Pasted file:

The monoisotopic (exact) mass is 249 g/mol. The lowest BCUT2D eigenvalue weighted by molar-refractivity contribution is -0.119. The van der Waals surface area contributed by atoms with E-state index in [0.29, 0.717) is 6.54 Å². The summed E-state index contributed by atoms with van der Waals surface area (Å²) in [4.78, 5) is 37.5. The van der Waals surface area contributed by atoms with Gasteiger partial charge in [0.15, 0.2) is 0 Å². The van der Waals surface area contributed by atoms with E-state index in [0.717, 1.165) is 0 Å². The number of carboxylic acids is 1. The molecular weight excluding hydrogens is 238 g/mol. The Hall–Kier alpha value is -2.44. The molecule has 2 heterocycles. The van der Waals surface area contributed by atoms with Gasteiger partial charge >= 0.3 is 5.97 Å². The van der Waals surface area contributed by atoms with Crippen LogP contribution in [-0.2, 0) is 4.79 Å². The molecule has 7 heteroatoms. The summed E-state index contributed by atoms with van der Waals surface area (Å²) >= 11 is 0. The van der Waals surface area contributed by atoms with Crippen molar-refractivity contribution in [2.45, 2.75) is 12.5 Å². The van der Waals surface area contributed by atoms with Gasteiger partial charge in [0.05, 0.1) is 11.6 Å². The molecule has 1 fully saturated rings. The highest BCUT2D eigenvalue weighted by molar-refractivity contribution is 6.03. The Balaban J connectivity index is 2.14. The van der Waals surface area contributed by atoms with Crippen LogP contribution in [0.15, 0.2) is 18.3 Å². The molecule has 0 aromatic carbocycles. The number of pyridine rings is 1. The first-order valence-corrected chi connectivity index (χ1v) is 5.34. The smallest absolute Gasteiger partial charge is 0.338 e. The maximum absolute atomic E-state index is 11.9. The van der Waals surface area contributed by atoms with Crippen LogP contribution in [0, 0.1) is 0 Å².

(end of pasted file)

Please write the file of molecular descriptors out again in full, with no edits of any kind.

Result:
The monoisotopic (exact) mass is 249 g/mol. The lowest BCUT2D eigenvalue weighted by molar-refractivity contribution is -0.119. The van der Waals surface area contributed by atoms with E-state index in [0.29, 0.717) is 6.54 Å². The summed E-state index contributed by atoms with van der Waals surface area (Å²) in [4.78, 5) is 37.5. The van der Waals surface area contributed by atoms with Gasteiger partial charge in [0.15, 0.2) is 0 Å². The van der Waals surface area contributed by atoms with E-state index in [0.717, 1.165) is 0 Å². The number of carboxylic acids is 1. The molecular weight excluding hydrogens is 238 g/mol. The Hall–Kier alpha value is -2.44. The molecule has 2 heterocycles. The van der Waals surface area contributed by atoms with Gasteiger partial charge >= 0.3 is 5.97 Å². The van der Waals surface area contributed by atoms with Crippen LogP contribution in [-0.2, 0) is 4.79 Å². The molecule has 7 heteroatoms. The summed E-state index contributed by atoms with van der Waals surface area (Å²) >= 11 is 0. The van der Waals surface area contributed by atoms with Crippen molar-refractivity contribution in [2.45, 2.75) is 12.5 Å². The van der Waals surface area contributed by atoms with Gasteiger partial charge in [0.05, 0.1) is 11.6 Å². The molecule has 1 fully saturated rings. The highest BCUT2D eigenvalue weighted by molar-refractivity contribution is 6.03. The Balaban J connectivity index is 2.14. The van der Waals surface area contributed by atoms with Crippen LogP contribution in [0.15, 0.2) is 18.3 Å². The molecule has 0 aromatic carbocycles. The number of pyridine rings is 1. The first-order valence-corrected chi connectivity index (χ1v) is 5.34. The smallest absolute Gasteiger partial charge is 0.338 e. The maximum absolute atomic E-state index is 11.9. The van der Waals surface area contributed by atoms with Crippen LogP contribution in [0, 0.1) is 0 Å².